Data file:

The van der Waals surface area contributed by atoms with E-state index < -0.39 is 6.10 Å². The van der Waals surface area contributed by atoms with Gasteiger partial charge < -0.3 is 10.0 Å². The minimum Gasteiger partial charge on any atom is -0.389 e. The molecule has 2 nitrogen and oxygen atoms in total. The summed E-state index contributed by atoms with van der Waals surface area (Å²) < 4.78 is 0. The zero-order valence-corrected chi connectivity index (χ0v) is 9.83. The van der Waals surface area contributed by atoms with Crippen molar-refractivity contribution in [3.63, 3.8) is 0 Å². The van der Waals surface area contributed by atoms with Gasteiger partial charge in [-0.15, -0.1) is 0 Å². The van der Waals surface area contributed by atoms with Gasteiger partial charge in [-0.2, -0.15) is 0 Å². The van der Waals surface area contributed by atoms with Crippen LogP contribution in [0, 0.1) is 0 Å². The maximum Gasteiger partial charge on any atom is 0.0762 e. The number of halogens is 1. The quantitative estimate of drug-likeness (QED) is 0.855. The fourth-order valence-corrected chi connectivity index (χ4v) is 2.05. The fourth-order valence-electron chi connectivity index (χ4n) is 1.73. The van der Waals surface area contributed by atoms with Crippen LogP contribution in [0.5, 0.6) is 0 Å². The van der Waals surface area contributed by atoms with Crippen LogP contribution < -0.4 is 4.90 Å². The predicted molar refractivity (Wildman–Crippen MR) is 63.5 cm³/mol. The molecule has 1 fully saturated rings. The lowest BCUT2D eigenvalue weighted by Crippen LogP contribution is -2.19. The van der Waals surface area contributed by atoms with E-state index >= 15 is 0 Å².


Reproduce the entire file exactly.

The van der Waals surface area contributed by atoms with E-state index < -0.39 is 6.10 Å². The van der Waals surface area contributed by atoms with Gasteiger partial charge < -0.3 is 10.0 Å². The minimum Gasteiger partial charge on any atom is -0.389 e. The molecule has 2 nitrogen and oxygen atoms in total. The summed E-state index contributed by atoms with van der Waals surface area (Å²) < 4.78 is 0. The zero-order valence-corrected chi connectivity index (χ0v) is 9.83. The van der Waals surface area contributed by atoms with Crippen molar-refractivity contribution in [3.63, 3.8) is 0 Å². The van der Waals surface area contributed by atoms with Gasteiger partial charge in [-0.15, -0.1) is 0 Å². The van der Waals surface area contributed by atoms with Gasteiger partial charge in [-0.2, -0.15) is 0 Å². The van der Waals surface area contributed by atoms with Crippen LogP contribution in [0, 0.1) is 0 Å². The maximum Gasteiger partial charge on any atom is 0.0762 e. The number of halogens is 1. The quantitative estimate of drug-likeness (QED) is 0.855. The fourth-order valence-corrected chi connectivity index (χ4v) is 2.05. The fourth-order valence-electron chi connectivity index (χ4n) is 1.73. The van der Waals surface area contributed by atoms with Crippen LogP contribution in [0.5, 0.6) is 0 Å². The van der Waals surface area contributed by atoms with Crippen LogP contribution < -0.4 is 4.90 Å². The predicted molar refractivity (Wildman–Crippen MR) is 63.5 cm³/mol. The molecule has 1 fully saturated rings. The lowest BCUT2D eigenvalue weighted by Crippen LogP contribution is -2.19. The van der Waals surface area contributed by atoms with E-state index >= 15 is 0 Å².